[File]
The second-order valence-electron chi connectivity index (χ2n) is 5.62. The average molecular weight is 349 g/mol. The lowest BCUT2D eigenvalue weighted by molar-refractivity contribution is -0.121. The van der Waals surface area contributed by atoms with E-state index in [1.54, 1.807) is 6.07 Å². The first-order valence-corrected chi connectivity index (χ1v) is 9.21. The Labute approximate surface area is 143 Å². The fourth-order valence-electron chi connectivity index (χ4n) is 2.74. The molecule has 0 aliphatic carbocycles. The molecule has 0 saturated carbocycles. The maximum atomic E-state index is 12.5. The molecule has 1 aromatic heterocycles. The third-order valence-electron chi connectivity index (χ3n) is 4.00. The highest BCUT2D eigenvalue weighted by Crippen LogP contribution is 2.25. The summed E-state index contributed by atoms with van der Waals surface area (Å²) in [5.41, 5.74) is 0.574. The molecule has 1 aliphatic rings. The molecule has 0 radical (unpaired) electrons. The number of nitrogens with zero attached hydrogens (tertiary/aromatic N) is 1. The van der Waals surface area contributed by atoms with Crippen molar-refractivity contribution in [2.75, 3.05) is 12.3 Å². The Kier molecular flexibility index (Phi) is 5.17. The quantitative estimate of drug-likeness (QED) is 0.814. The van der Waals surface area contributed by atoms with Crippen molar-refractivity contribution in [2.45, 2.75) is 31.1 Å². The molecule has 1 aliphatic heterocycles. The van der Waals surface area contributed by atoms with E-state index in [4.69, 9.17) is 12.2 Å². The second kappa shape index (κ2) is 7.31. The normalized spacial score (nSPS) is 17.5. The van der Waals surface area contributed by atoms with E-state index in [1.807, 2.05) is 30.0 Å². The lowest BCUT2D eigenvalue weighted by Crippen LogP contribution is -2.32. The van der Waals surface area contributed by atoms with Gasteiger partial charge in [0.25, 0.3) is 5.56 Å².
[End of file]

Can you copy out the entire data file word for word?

The second-order valence-electron chi connectivity index (χ2n) is 5.62. The average molecular weight is 349 g/mol. The lowest BCUT2D eigenvalue weighted by molar-refractivity contribution is -0.121. The van der Waals surface area contributed by atoms with E-state index in [1.54, 1.807) is 6.07 Å². The first-order valence-corrected chi connectivity index (χ1v) is 9.21. The Labute approximate surface area is 143 Å². The fourth-order valence-electron chi connectivity index (χ4n) is 2.74. The molecule has 0 aliphatic carbocycles. The molecule has 0 saturated carbocycles. The maximum atomic E-state index is 12.5. The molecule has 1 aromatic heterocycles. The third-order valence-electron chi connectivity index (χ3n) is 4.00. The highest BCUT2D eigenvalue weighted by Crippen LogP contribution is 2.25. The summed E-state index contributed by atoms with van der Waals surface area (Å²) in [5.41, 5.74) is 0.574. The molecule has 1 aliphatic rings. The molecule has 0 radical (unpaired) electrons. The number of nitrogens with zero attached hydrogens (tertiary/aromatic N) is 1. The van der Waals surface area contributed by atoms with Crippen molar-refractivity contribution in [2.75, 3.05) is 12.3 Å². The Kier molecular flexibility index (Phi) is 5.17. The quantitative estimate of drug-likeness (QED) is 0.814. The van der Waals surface area contributed by atoms with Crippen molar-refractivity contribution in [2.45, 2.75) is 31.1 Å². The molecule has 1 aliphatic heterocycles. The van der Waals surface area contributed by atoms with E-state index in [4.69, 9.17) is 12.2 Å². The second kappa shape index (κ2) is 7.31. The normalized spacial score (nSPS) is 17.5. The van der Waals surface area contributed by atoms with E-state index in [1.807, 2.05) is 30.0 Å². The lowest BCUT2D eigenvalue weighted by Crippen LogP contribution is -2.32. The van der Waals surface area contributed by atoms with Gasteiger partial charge in [0.25, 0.3) is 5.56 Å².